The unique and irreplaceable Arctic wildlife and landscapes are at risk due to global warming, a new report has warned.
The Arctic Biodiversity Assessment (ABA) is a report prepared by 253 scientists from 15 countries under the auspices of the Conservation of Arctic Flora and Fauna (CAFF), the biodiversity working group of the Arctic Council.
"An entire bio-climatic zone, the high Arctic, may disappear. Polar bears and the other highly adapted organisms cannot move further north, so they may go extinct. We risk losing several species forever," Hans Meltofte of Aarhus University, chief scientist of the report, said.
From the iconic polar bear and elusive narwhal to the tiny Arctic flowers and lichens that paint the tundra in the summer months, the Arctic is home to a diversity of highly adapted animal, plant, fungal and microbial species. All told, there are more than 21,000 species.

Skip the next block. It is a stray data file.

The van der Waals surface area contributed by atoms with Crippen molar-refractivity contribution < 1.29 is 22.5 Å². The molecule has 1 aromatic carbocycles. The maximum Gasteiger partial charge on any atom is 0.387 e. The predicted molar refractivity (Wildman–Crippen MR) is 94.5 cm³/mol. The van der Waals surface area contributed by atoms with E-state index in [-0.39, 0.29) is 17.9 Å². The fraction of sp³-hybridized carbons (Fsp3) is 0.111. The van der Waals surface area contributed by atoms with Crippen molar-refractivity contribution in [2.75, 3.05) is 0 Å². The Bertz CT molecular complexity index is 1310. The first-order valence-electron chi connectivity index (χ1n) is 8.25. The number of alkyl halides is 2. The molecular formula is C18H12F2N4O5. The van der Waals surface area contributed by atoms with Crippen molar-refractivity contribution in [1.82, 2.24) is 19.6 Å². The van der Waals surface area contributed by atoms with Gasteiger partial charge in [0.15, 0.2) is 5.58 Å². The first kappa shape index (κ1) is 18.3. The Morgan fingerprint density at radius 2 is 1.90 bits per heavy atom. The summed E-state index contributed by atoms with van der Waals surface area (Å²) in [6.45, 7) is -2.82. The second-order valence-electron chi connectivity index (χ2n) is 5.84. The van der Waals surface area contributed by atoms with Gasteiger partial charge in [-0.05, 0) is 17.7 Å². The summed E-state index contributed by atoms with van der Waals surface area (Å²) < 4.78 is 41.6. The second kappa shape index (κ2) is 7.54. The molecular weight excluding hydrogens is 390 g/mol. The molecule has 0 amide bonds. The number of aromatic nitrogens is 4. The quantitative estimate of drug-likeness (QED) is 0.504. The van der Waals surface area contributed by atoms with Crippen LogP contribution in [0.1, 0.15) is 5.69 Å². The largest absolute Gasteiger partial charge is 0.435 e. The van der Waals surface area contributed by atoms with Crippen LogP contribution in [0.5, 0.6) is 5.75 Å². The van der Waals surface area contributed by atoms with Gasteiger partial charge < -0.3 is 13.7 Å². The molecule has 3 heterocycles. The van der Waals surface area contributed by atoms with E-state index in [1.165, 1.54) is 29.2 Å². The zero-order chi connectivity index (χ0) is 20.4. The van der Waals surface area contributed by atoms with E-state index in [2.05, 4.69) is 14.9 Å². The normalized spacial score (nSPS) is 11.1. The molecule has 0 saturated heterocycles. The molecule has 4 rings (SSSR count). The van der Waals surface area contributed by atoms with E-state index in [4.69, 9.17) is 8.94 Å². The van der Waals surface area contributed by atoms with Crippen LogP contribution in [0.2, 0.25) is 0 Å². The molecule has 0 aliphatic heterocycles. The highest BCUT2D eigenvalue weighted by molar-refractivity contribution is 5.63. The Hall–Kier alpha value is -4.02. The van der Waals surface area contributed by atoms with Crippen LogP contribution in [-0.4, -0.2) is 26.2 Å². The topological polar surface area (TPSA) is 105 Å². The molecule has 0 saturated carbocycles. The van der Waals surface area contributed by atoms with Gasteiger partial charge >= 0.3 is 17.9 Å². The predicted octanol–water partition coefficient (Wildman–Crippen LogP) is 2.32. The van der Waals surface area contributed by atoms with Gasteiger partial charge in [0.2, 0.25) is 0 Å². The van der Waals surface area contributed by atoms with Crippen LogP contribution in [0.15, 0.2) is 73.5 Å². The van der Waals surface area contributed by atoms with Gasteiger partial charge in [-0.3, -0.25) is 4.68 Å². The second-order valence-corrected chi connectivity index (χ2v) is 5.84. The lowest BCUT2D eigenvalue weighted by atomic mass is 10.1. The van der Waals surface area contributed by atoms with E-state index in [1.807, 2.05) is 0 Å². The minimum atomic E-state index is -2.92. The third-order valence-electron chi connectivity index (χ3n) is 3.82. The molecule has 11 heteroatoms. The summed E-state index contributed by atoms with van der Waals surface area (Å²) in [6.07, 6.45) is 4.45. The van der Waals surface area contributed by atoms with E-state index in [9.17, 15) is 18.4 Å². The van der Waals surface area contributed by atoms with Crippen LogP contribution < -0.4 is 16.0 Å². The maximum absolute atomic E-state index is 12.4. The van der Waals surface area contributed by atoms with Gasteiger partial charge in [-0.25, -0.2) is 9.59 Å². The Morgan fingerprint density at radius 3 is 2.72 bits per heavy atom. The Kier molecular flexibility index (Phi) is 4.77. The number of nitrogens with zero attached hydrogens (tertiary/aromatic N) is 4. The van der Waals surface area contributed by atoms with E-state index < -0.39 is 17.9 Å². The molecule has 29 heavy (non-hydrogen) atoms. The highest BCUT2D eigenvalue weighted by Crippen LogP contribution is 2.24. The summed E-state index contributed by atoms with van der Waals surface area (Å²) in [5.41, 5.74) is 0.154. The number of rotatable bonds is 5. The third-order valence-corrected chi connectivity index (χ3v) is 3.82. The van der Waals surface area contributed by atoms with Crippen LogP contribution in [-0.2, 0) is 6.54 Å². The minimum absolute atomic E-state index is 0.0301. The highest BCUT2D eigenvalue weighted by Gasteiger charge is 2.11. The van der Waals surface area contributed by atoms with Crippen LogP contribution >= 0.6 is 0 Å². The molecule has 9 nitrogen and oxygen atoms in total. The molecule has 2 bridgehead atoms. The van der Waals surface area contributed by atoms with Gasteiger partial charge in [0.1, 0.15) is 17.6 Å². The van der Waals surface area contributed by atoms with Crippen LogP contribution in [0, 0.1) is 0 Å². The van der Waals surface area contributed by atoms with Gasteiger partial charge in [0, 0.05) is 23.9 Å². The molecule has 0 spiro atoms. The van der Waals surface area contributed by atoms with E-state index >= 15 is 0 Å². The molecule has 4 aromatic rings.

Millions of Arctic birds and mammals that migrate and connect the Arctic to virtually all parts of the globe are also at risk from climate change in the Arctic as well as from development and hunting in temperate and tropical areas.
Marine and terrestrial ecosystems such as vast areas of lowland tundra, wetlands, mountains, extensive shallow ocean shelves, millennia-old ice shelves and huge seabird cliffs that are characteristic to the Arctic, are also at stake, according to the report.
"Climate change is by far the worst threat to Arctic biodiversity. Temperatures are expected to increase more in the Arctic compared to the global average, resulting in severe disruptions to Arctic biodiversity some of which are already visible," Meltofte said.